This remote, challenging summit has a long, very interesting climbing history starting with the Harrer party first ascent in the early '60's. A variety of routes have been completed in the ensuing years, although most parties use the original north face route for their summit bid. Access is an ever-changing problem. From year to year one can never know what the Indonesian government will impose on travelers seeking permission and permits. Expect surprises. For many years the peak was completely closed. Although it is presently 'open', that situation could change abruptly and without much notice. The extremely lucrative and desperately destructive Freeport/Grasberg open pit mine is visible from the peak and the grinding, crushing sounds of industrial activity are easily heard on calm nights. The proximity of the mine, its shameful history, and the huge sums of money involved have a direct impact on climbing and trekking access. Very recent press accounts indicate that a European group, primarily German, is in the initial stages of constructing a 'trekking hostel' at the base of the peak. Helicopter access and support would indicate the arrival of high end visitation to a heretofore remote, wild, and unique mountain realm. If it comes to fruition, expect costs for a Carstensz visit to skyrocket. Carstensz is limestone and due to the almost constant rain is weathered to a razor sharpness. It's good stone not friendly due to this weathering. Rain or snow can be expected for most of your visit. Though it's not unusual for a day to start with some blue skies for a few hours, the rain clouds will roll back in, never fear. Constant rain for days at a time would not raise an eyebrow. Snow on the upper mountain is also common. Due to the 'rough' texture of the rock, one can climb despite the downpours.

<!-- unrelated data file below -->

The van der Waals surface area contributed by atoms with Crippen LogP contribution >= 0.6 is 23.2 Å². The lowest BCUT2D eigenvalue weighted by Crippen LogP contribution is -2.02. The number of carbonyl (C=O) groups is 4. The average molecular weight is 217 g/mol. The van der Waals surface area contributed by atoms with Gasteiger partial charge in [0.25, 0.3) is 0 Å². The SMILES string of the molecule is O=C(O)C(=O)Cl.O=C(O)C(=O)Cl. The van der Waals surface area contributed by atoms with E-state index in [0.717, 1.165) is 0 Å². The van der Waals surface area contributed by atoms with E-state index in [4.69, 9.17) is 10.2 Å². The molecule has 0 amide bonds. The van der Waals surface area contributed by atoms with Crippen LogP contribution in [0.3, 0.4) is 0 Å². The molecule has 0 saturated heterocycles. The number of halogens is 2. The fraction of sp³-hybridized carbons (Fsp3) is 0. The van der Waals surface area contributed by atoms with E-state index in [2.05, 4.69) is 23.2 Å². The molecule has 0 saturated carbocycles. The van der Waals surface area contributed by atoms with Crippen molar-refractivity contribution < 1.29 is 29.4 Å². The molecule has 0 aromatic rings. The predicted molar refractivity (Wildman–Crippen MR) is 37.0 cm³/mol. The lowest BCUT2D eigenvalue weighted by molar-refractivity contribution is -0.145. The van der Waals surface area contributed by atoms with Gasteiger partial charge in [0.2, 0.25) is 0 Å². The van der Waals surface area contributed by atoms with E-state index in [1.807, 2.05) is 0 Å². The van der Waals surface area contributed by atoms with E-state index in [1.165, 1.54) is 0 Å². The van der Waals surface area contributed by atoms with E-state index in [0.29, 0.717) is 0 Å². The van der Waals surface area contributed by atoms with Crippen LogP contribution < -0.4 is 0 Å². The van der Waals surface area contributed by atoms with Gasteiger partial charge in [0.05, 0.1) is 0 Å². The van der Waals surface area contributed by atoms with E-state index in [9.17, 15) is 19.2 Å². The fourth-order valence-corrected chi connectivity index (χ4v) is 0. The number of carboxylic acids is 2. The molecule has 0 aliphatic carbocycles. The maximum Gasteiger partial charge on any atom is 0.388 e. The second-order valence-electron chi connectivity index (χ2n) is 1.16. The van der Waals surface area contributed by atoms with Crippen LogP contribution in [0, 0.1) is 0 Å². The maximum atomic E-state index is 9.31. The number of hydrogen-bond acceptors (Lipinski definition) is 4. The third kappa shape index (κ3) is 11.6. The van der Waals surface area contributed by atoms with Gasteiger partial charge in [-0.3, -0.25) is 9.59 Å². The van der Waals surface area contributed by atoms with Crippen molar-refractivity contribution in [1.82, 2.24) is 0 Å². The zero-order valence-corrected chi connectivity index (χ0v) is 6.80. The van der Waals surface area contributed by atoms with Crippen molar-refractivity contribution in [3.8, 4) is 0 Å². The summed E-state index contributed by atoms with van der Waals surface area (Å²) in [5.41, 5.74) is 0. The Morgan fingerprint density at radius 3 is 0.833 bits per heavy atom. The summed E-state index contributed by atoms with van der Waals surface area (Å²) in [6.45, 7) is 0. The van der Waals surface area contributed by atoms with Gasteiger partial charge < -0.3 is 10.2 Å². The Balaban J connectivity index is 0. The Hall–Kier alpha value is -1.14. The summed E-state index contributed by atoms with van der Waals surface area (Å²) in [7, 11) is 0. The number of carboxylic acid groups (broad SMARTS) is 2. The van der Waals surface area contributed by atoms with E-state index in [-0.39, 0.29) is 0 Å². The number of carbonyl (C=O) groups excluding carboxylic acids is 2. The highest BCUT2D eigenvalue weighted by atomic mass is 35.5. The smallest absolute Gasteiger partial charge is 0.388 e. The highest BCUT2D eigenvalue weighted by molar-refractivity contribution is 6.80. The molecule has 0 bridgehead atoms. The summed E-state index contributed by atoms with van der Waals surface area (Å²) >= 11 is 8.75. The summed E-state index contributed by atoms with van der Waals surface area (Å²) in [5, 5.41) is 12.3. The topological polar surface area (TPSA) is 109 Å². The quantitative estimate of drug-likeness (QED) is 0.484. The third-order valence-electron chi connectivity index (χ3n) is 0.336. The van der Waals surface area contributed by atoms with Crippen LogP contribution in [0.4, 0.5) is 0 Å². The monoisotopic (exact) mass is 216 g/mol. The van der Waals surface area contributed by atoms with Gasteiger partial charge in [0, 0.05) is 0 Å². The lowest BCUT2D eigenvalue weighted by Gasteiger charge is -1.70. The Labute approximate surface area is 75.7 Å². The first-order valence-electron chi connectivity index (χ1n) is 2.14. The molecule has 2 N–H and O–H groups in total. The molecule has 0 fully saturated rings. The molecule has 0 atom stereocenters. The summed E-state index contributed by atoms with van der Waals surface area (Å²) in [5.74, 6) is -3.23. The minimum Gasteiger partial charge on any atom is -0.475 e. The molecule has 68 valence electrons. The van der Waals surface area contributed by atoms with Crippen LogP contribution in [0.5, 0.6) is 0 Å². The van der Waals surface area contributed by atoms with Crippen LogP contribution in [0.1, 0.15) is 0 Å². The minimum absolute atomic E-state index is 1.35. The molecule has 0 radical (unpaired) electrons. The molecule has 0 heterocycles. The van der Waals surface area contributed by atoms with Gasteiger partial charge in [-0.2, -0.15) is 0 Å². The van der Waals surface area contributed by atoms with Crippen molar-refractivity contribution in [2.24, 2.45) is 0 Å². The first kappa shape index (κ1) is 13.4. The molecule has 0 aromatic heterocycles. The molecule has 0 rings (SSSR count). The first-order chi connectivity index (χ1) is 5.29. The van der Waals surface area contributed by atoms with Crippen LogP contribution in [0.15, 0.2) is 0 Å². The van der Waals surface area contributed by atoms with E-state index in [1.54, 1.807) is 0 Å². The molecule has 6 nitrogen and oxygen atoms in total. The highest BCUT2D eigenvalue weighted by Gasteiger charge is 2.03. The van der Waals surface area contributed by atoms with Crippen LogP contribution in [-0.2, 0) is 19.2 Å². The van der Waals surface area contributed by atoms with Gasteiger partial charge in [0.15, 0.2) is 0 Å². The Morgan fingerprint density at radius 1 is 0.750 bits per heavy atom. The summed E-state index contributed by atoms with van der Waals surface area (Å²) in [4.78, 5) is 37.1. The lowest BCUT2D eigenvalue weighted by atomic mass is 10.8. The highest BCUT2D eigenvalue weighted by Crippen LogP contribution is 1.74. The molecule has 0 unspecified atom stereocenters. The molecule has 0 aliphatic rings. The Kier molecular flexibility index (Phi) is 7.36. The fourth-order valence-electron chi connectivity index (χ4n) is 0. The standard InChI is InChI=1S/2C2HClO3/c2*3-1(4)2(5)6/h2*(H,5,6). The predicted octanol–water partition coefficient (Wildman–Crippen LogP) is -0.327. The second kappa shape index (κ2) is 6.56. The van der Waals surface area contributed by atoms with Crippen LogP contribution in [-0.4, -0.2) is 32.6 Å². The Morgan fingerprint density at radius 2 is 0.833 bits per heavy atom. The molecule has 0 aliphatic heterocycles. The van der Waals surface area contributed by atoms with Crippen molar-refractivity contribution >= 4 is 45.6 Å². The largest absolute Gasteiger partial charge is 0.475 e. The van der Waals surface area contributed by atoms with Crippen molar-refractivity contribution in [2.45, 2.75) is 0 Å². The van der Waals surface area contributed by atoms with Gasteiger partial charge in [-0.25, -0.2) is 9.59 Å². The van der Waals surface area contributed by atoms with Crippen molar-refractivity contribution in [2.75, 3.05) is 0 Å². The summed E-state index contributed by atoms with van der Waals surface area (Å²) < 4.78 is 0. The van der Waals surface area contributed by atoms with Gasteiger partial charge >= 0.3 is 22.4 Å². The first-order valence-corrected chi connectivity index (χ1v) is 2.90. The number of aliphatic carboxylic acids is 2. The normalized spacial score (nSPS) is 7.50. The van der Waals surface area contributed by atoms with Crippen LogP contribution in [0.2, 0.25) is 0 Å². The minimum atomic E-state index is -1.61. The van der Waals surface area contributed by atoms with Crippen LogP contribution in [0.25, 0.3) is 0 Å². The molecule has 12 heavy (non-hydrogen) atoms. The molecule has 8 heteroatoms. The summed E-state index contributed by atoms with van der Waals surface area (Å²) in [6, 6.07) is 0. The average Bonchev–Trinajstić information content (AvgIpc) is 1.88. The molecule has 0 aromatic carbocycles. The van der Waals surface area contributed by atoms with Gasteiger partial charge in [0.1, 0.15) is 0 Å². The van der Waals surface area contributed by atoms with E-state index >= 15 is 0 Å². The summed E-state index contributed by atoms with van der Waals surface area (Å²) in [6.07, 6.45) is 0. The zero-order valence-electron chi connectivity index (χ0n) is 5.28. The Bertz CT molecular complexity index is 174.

Options for getting to Carstensz vary year by year. One 'route' which is presently available involves flying to the interior village of Ilaga, and from there trekking for a week to base camp. One can also engage local helicopter services for an additional flight from Ilaga to a landing zone cutting that hike in half. The biggest obstacle will be arranging permits and negotiating whatever system is in place for interior travel at your particular time. The new 'hostel' is going to have an impact on future visitors, if in fact it is actually built.
This is a complex link-up of weaknesses breaking up the monolithic limestone slabs on the north side of the peak. Look for left-trending corners in the center of the wall, which lead to a giant terrace. Follow right'slanting corners from the right end of the terrace, taking climbers to the summit ridge. Follow the ridge left towards the summit. This easy ridge is interrupted by a deep gash, requiring 5.8 climbing to attain the far side, or a tyrolean. Some short steps between the gap and the sum...[more]Browse More Classics in International
Just a note about the helicopter support; it is not only cut a half of the hike (it's not landing at a remote zone around, but definitely right in the basecamp). So the 6 days hike in would be replace by an 01hr15min helicopter flight, from Nabire (not Ilaga) to basecamp (4200m-asl)...